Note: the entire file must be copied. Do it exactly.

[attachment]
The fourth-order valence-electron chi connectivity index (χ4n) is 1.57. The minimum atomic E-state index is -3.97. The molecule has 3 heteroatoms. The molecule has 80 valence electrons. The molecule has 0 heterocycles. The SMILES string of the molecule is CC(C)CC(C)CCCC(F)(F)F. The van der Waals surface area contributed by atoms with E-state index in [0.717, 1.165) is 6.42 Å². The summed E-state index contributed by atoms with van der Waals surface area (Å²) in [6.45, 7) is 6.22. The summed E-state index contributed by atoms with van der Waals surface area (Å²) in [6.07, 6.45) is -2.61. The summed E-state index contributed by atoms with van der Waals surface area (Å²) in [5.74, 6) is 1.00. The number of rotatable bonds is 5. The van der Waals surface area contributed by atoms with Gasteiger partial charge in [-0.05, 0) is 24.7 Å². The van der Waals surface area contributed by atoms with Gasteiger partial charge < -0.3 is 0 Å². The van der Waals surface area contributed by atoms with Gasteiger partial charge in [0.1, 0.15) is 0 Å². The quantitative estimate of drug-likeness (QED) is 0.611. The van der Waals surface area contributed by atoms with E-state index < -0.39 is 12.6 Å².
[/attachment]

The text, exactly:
The fourth-order valence-electron chi connectivity index (χ4n) is 1.57. The minimum atomic E-state index is -3.97. The molecule has 3 heteroatoms. The molecule has 80 valence electrons. The molecule has 0 heterocycles. The SMILES string of the molecule is CC(C)CC(C)CCCC(F)(F)F. The van der Waals surface area contributed by atoms with E-state index in [0.717, 1.165) is 6.42 Å². The summed E-state index contributed by atoms with van der Waals surface area (Å²) in [6.45, 7) is 6.22. The summed E-state index contributed by atoms with van der Waals surface area (Å²) in [6.07, 6.45) is -2.61. The summed E-state index contributed by atoms with van der Waals surface area (Å²) in [5.74, 6) is 1.00. The number of rotatable bonds is 5. The van der Waals surface area contributed by atoms with Gasteiger partial charge in [-0.05, 0) is 24.7 Å². The van der Waals surface area contributed by atoms with Gasteiger partial charge < -0.3 is 0 Å². The van der Waals surface area contributed by atoms with Gasteiger partial charge in [0.1, 0.15) is 0 Å². The quantitative estimate of drug-likeness (QED) is 0.611. The van der Waals surface area contributed by atoms with E-state index < -0.39 is 12.6 Å².